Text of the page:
In what way does a play like Medea help the cause(s) of women? Does a woman like Medea hurt the cause(s) of women in any way?

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Medea helps the cause of women by showing that, even in a male-dominated society, where women have no rights whatsoever, a woman can still show the strength of character to take control of her destiny. Abandoned by Jason, and having left behind her own family, Medea is effectively a non-person, a stateless refugee. As a woman without a family support network to fall back on, she's quite literally on her own.

This would be a huge challenge for anyone, let alone a woman living at a time when women were totally dependent on their male relatives. Yet Medea rises to the occasion, channeling her rage at Jason's betrayal into taking control of her life in a way that would be unthinkable for most of her female contemporaries.

However, the way that Medea chooses to do this is problematic, to say the least. This is because exercising control over her life revolves around causing death and suffering to others, most notably her own children. It says a lot about ancient Greek society that a woman can only act independently by engaging in such murderous acts. Medea's transgressions against society's norms may not exactly redound to her credit, but they don't say a lot for society either. In that sense, Medea's actions may undermine the cause of women, but they also lay the foundations for successive generations of women to take control of their lives, albeit without necessarily resorting to murderous violence and infanticide.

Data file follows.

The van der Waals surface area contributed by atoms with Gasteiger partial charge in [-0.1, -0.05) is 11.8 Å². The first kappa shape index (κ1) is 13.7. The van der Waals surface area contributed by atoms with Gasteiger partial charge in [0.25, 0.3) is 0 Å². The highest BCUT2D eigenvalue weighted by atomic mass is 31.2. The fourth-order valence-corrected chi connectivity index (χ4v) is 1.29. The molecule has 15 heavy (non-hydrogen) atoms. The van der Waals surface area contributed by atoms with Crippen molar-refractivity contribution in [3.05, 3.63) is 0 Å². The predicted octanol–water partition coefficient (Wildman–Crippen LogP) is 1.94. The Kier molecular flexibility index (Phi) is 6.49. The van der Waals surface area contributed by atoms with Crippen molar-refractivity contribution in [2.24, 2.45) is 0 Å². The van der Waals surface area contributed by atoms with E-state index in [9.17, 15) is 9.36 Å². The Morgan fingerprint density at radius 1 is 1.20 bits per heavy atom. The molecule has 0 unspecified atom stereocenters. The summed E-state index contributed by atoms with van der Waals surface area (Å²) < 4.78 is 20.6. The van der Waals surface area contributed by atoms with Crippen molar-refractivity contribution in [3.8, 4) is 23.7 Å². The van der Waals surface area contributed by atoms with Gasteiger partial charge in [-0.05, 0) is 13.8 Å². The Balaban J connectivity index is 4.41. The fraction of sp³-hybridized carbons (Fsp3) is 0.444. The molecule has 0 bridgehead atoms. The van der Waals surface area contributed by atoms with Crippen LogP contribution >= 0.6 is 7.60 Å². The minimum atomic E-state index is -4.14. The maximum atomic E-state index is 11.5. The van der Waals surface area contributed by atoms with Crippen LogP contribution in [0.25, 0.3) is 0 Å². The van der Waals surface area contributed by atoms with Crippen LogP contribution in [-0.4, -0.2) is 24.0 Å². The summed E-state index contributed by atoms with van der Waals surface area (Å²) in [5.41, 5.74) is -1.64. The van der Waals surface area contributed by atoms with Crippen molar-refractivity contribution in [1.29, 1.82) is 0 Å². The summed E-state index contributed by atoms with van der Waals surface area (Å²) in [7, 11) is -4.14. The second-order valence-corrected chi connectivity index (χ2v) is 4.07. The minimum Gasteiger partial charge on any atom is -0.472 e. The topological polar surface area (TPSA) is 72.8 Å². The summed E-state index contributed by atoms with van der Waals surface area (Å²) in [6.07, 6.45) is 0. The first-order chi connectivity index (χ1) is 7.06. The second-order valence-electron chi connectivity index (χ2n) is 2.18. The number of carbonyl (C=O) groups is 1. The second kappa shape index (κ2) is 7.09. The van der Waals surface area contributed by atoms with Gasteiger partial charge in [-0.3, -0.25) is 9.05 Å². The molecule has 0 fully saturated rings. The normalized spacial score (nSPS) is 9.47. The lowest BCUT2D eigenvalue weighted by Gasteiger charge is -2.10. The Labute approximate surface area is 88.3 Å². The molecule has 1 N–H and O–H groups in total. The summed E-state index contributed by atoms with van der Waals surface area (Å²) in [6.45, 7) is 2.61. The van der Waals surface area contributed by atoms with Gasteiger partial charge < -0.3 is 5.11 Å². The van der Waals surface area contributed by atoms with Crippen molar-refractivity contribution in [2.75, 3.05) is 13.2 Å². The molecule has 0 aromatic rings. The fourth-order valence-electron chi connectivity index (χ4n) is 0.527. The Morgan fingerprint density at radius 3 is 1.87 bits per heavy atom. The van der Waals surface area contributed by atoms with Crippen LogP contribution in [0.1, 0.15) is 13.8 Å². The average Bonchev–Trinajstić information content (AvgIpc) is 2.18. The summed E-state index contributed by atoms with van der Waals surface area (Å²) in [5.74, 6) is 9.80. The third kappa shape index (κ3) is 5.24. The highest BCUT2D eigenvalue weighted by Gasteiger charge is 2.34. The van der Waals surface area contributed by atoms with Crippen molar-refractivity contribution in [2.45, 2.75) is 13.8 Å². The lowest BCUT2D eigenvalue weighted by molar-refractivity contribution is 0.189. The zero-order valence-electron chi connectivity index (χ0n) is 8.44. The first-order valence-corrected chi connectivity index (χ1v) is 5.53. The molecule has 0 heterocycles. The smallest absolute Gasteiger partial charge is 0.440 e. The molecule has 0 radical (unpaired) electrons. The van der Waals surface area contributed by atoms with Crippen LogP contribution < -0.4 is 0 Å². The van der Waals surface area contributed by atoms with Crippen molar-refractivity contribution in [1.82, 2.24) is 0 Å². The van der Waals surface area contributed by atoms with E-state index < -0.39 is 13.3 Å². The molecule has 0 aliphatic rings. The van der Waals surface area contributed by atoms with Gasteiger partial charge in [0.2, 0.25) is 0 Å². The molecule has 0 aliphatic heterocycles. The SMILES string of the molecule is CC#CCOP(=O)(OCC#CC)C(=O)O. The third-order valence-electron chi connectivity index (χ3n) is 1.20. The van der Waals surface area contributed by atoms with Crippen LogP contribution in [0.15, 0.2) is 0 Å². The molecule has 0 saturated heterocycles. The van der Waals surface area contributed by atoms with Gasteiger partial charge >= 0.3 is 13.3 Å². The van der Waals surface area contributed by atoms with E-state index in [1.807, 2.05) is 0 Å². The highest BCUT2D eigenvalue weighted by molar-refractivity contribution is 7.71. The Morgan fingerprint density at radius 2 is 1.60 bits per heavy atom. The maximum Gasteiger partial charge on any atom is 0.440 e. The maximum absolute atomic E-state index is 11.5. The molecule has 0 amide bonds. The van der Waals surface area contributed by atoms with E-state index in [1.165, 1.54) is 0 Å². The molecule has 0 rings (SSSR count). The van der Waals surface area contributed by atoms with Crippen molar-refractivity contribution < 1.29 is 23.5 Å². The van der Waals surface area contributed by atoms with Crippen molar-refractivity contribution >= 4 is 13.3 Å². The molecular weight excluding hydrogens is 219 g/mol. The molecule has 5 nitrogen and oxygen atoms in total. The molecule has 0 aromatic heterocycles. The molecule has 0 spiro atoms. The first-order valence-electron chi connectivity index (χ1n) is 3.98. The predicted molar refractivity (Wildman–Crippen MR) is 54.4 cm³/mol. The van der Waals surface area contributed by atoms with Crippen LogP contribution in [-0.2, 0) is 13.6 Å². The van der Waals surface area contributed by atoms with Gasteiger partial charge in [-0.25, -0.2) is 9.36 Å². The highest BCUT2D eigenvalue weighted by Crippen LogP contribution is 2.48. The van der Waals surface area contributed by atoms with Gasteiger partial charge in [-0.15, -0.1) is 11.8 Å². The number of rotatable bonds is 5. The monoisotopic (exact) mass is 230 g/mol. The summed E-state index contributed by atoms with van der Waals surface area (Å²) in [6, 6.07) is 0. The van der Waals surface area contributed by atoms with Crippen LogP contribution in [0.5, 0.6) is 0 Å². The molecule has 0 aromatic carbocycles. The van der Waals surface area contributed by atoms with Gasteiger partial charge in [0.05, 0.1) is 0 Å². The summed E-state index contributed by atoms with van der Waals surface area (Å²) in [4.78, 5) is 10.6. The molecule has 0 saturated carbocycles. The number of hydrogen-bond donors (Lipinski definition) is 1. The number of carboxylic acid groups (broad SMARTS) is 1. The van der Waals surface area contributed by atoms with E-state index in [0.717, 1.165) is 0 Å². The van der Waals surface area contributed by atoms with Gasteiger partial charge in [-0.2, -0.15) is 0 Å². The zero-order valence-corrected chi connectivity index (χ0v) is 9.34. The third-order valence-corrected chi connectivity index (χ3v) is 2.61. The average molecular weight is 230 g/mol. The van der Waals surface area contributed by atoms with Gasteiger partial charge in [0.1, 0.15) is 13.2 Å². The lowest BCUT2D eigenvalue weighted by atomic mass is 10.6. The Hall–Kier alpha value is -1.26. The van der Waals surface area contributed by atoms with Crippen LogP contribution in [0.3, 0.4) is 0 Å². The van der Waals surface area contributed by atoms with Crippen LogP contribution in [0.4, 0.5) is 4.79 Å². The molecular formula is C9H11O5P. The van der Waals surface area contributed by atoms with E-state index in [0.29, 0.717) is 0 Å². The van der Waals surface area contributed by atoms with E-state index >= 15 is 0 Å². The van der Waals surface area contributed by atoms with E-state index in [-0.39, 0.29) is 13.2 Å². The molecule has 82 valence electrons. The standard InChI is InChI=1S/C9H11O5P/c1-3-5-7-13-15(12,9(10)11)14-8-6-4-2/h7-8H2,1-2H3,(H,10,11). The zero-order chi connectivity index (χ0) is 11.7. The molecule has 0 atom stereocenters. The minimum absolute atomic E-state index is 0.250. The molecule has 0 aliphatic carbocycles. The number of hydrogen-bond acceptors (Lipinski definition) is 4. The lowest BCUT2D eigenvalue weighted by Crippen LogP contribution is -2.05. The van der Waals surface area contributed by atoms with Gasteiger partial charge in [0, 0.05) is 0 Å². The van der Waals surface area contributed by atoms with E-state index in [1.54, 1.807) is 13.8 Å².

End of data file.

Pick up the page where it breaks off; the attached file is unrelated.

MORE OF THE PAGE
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Euripides's Medea is often analyzed when discussing gender studies and Greek tragedies because of the actions of its central character. Medea is a woman who has been betrayed by her husband, Jason, and enacts revenge on him by killing his new wife and father-in-law, as well as her two children.

Feminist critics have applauded Medea's actions as a symbol of what a liberated woman can accomplish in the face of male adversity. Certainly, we see independence in Medea; despite Jason and Creon's best attempts, they aren't able to stop her from accomplishing her goals. From that perspective, Medea could be seen as a role model for women, as she doesn't merely stand around as her husband acts against her will.

But where people might draw the line is the severity of her actions. Medea murders her own children, who had no part in the devastation that Jason has brought to her. It's easier to sympathize with Medea's lust for revenge against Jason and Glauce, but murdering her children is a whole other ballpark. Some would say this hurts women more than helps them, as it shows Medea being just as destructive as her husband.

Medea deals with injustices placed on her in extreme ways. Should women take inspiration from her actions, or see them as an example of what not to do? You be the judge.

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